VLP Speaker Delivers Double Bill to Bates Faculty, Students, and VisitorsSeptember 15, 1998
A veteran of SIAM's Visiting Lecturer Program, T. Christine Stevens has learned to tailor her talks to the needs of faculty and students, as she did during two presentations in May at Bates College, where she discussed the "ham sandwich theorem" and the role of women in mathematics and science.
During a visit to Bates College, in Lewiston, Maine, on May 18, T. Christine Stevens, a professor in the Department of Mathematics and Computer Science at St. Louis University and a participant in SIAM's Visiting Lecturer Program (VLP), discussed two topics-one particularly timely and one strictly technical-in mathematics.
The VLP, sponsored by SIAM's Education Committee, is designed to be a valuable resource to undergraduate students and their advisers, department chairs, and colloquium organizers. The program provides speakers who have experience in a broad range of mathematical areas; most presentations can be tailored to meet the needs of a specific audience. Speakers can also provide insight into current trends in technology, which can expose audiences to new ideas and problems.
Stevens, who is a well-known expert and frequent speaker on topology and the history of mathematics, had been asked to prepare two talks-one for mathematics majors and one for a broader audience with an interest in women's studies. She chose the subjects of both talks with care.
"I felt that, if a woman mathematician was going to give two talks, one of the talks should have serious mathematical content," says Stevens. Therefore, at the afternoon presentation for faculty and students, she discussed the "ham sandwich theorem" (which states that given three volumes in Euclidean three-space, there is at least one plane that simultaneously bisects the three volumes) and applications of the theorem. Stevens focused this presentation on how mathematicians can combine analysis and geometry to prove a theorem in topology, a topic that she had learned was of particular interest to the students at Bates.
Stevens "delivered a nice presentation of a well-known technical result," says Patricia Johann, a professor in the mathematics department, who co-hosted the event with Bonnie Shulman, another faculty member in the Bates College mathematics department. Stevens "has a great presentation style: humorous and light-hearted, yet precise and clear," Johann continues.
That evening, Stevens addressed a more general audience that included a local economics professor, an audio-visual specialist, and several visiting faculty members from nearby Bowdoin College, in addition to faculty members and students from the mathematics department at Bates. The evening topic, "Mathematical Inequalities, Social Inequalities, and Science Education," highlighted the role of women in mathematics and science and, Johann says, sparked wide-ranging discussions of an important topic in a stimulating and engaging way.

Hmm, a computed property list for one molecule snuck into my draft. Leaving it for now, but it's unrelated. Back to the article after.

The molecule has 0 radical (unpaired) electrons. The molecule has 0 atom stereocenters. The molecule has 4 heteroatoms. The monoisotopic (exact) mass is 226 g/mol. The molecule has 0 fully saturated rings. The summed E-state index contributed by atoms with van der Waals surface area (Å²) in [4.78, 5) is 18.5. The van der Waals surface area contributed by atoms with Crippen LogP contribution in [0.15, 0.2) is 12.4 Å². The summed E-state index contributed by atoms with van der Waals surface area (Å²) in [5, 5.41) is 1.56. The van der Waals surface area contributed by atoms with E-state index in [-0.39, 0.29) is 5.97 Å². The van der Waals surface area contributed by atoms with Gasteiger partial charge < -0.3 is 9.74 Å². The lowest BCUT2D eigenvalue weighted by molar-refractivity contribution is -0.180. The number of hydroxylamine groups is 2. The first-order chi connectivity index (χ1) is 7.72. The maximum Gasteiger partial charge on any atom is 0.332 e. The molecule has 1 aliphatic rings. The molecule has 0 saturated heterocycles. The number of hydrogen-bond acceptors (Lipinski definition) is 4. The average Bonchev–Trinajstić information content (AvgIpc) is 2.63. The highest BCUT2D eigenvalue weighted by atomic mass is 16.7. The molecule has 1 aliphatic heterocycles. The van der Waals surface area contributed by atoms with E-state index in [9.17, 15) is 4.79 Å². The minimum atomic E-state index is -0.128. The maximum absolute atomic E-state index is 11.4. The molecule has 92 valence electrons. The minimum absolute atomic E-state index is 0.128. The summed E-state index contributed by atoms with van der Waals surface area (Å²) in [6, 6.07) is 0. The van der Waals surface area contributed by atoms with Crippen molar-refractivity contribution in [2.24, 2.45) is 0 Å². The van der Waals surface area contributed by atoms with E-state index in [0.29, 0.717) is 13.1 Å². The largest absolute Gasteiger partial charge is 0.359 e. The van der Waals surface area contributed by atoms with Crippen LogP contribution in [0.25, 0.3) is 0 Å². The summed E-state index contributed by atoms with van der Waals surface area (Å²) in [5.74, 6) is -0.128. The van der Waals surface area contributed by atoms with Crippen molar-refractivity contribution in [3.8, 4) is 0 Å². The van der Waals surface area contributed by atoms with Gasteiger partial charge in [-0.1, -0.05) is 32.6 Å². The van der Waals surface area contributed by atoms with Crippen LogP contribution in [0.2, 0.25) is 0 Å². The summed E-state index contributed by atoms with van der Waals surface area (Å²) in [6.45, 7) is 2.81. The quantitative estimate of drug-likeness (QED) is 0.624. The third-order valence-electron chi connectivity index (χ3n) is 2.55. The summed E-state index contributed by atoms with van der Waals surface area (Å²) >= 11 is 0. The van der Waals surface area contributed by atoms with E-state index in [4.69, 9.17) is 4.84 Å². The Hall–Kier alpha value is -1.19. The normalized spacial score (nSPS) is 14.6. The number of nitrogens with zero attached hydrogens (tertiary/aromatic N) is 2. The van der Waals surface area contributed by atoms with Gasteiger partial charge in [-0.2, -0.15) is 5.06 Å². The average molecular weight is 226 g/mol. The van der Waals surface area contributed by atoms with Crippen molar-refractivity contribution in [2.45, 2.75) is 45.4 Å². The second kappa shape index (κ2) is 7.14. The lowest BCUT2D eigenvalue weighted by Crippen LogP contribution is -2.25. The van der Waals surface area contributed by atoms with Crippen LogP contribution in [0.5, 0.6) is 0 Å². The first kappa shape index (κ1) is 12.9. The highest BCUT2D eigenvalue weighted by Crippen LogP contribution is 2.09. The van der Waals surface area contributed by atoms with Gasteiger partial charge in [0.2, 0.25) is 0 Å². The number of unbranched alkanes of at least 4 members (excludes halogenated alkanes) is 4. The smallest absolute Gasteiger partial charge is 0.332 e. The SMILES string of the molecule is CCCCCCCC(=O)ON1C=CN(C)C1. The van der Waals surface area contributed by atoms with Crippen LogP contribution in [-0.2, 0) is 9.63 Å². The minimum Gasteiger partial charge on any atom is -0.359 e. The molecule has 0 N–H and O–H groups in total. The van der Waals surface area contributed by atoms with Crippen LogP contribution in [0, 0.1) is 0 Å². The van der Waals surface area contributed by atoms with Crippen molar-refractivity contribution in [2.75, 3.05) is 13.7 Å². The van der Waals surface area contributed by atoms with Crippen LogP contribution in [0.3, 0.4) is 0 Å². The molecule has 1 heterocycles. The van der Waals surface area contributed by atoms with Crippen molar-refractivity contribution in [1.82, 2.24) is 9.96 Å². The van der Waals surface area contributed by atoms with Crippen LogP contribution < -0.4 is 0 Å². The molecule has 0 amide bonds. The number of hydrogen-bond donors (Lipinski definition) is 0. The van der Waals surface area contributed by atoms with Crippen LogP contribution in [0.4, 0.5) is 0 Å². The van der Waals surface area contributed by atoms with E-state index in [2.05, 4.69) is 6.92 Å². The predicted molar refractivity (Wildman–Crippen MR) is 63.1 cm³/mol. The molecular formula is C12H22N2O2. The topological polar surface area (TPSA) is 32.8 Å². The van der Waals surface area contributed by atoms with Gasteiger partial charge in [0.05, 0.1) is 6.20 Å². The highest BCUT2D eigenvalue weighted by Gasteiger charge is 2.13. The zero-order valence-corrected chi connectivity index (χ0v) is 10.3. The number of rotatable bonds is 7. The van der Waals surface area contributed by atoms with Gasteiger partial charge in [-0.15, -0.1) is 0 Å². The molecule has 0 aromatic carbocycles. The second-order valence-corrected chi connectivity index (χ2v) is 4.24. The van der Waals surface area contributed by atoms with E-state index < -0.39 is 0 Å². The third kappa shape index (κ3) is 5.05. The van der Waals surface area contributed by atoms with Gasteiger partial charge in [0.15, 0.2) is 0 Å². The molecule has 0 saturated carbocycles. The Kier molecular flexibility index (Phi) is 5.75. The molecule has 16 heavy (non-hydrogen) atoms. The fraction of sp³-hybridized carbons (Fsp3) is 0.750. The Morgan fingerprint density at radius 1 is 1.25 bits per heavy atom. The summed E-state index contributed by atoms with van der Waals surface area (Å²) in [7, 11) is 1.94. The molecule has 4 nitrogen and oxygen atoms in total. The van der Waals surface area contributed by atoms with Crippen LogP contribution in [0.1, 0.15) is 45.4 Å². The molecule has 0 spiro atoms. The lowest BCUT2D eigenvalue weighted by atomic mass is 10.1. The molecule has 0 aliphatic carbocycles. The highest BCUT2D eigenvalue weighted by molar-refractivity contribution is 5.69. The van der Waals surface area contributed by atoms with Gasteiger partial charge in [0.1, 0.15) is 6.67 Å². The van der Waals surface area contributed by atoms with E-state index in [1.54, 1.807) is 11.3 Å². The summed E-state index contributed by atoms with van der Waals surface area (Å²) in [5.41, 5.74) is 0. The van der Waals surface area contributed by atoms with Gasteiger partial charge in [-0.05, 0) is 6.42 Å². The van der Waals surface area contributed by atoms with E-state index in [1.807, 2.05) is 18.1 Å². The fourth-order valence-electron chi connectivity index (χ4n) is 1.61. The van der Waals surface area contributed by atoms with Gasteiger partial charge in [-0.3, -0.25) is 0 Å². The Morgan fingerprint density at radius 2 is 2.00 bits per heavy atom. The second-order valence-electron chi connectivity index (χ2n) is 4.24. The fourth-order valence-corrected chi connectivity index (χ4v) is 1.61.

"The main point of this talk," explains Stevens, "was that the underrepresentation of women in science and mathematics has undesirable consequences for society as a whole. This underrepresentation, stems, in part, from the choices that girls make in middle and secondary school."
Characterizing both of Stevens's presentations as "close to perfect," Johann expects to call on other VLP speakers in the future. The faculty members involved in the planning of the presentation were "very happy" with the results, she notes.
"It's good for students to see different perspectives" from those presented by their own faculty, says Johann, just as it's "good for faculty members to connect with new people, who may have new ideas." The Bates mathematics department does sponsor a regular colloquium series that features its own faculty members as well as a few outside speakers, explains Johann, but the department can use visits like these, available through the SIAM program, to expand the classroom experience and look at many mathematical topics on many different levels.
As for Stevens, she will continue to consider speaking at other colleges and universities as one element of an academic career in mathematics that is both satisfying and fun. "I enjoy meeting faculty at different kinds of institutions and learning about the academic programs there," Stevens says. "My visit to Bates was no exception."
"Speakers from out-side a host university can stretch students' understanding of mathematics in ways that regular faculty members teaching regular courses cannot," Stevens adds. "Visitors are relieved of an instructor's usual responsibility to make each class build on the previous one and to present material that is clearly linked to student exercises and course objectives. This gives speakers the freedom to introduce new topics and to draw novel connections in ways that might not fit into the context of a traditionally structured course."
Information about the Visiting Lecturer Program can be found on SIAM's Web page (http://www.siam.org).